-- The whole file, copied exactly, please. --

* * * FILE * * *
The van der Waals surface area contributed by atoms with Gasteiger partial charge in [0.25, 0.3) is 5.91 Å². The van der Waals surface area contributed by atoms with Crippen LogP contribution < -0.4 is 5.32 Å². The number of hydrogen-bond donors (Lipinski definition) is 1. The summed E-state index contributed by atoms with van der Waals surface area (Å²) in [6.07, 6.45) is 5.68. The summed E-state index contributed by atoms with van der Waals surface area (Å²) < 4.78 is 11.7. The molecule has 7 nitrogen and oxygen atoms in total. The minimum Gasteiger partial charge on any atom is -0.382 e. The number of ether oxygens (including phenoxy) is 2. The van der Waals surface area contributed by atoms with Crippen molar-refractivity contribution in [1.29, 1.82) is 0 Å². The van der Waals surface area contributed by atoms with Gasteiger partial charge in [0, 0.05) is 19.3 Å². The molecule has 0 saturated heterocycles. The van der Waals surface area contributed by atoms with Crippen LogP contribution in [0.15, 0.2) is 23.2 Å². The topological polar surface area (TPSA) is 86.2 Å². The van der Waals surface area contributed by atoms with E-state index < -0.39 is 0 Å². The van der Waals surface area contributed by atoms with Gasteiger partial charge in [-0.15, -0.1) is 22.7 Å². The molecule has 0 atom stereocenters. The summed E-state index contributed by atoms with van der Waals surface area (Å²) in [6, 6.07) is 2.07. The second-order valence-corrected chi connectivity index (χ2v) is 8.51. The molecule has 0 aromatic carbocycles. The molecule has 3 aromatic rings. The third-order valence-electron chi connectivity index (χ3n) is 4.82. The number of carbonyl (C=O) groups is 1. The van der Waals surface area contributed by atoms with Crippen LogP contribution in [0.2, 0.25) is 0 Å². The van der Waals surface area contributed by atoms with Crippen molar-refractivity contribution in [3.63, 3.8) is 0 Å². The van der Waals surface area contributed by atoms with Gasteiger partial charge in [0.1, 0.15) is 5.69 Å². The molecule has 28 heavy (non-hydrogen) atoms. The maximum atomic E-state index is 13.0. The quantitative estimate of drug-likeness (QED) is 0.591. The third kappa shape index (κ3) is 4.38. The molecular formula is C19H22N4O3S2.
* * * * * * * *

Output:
The van der Waals surface area contributed by atoms with Gasteiger partial charge in [0.25, 0.3) is 5.91 Å². The van der Waals surface area contributed by atoms with Crippen LogP contribution < -0.4 is 5.32 Å². The number of hydrogen-bond donors (Lipinski definition) is 1. The summed E-state index contributed by atoms with van der Waals surface area (Å²) in [6.07, 6.45) is 5.68. The summed E-state index contributed by atoms with van der Waals surface area (Å²) < 4.78 is 11.7. The molecule has 7 nitrogen and oxygen atoms in total. The minimum Gasteiger partial charge on any atom is -0.382 e. The number of ether oxygens (including phenoxy) is 2. The van der Waals surface area contributed by atoms with Crippen molar-refractivity contribution in [1.29, 1.82) is 0 Å². The van der Waals surface area contributed by atoms with Gasteiger partial charge in [0, 0.05) is 19.3 Å². The molecule has 0 saturated heterocycles. The van der Waals surface area contributed by atoms with Crippen LogP contribution in [0.15, 0.2) is 23.2 Å². The topological polar surface area (TPSA) is 86.2 Å². The van der Waals surface area contributed by atoms with E-state index < -0.39 is 0 Å². The van der Waals surface area contributed by atoms with Gasteiger partial charge in [-0.15, -0.1) is 22.7 Å². The molecule has 0 atom stereocenters. The summed E-state index contributed by atoms with van der Waals surface area (Å²) in [6, 6.07) is 2.07. The second-order valence-corrected chi connectivity index (χ2v) is 8.51. The molecule has 0 aromatic carbocycles. The molecule has 3 aromatic rings. The third-order valence-electron chi connectivity index (χ3n) is 4.82. The number of carbonyl (C=O) groups is 1. The van der Waals surface area contributed by atoms with Crippen LogP contribution in [0.2, 0.25) is 0 Å². The van der Waals surface area contributed by atoms with Crippen molar-refractivity contribution in [3.63, 3.8) is 0 Å². The van der Waals surface area contributed by atoms with Gasteiger partial charge in [0.1, 0.15) is 5.69 Å². The molecule has 28 heavy (non-hydrogen) atoms. The maximum atomic E-state index is 13.0. The quantitative estimate of drug-likeness (QED) is 0.591. The third kappa shape index (κ3) is 4.38. The molecular formula is C19H22N4O3S2.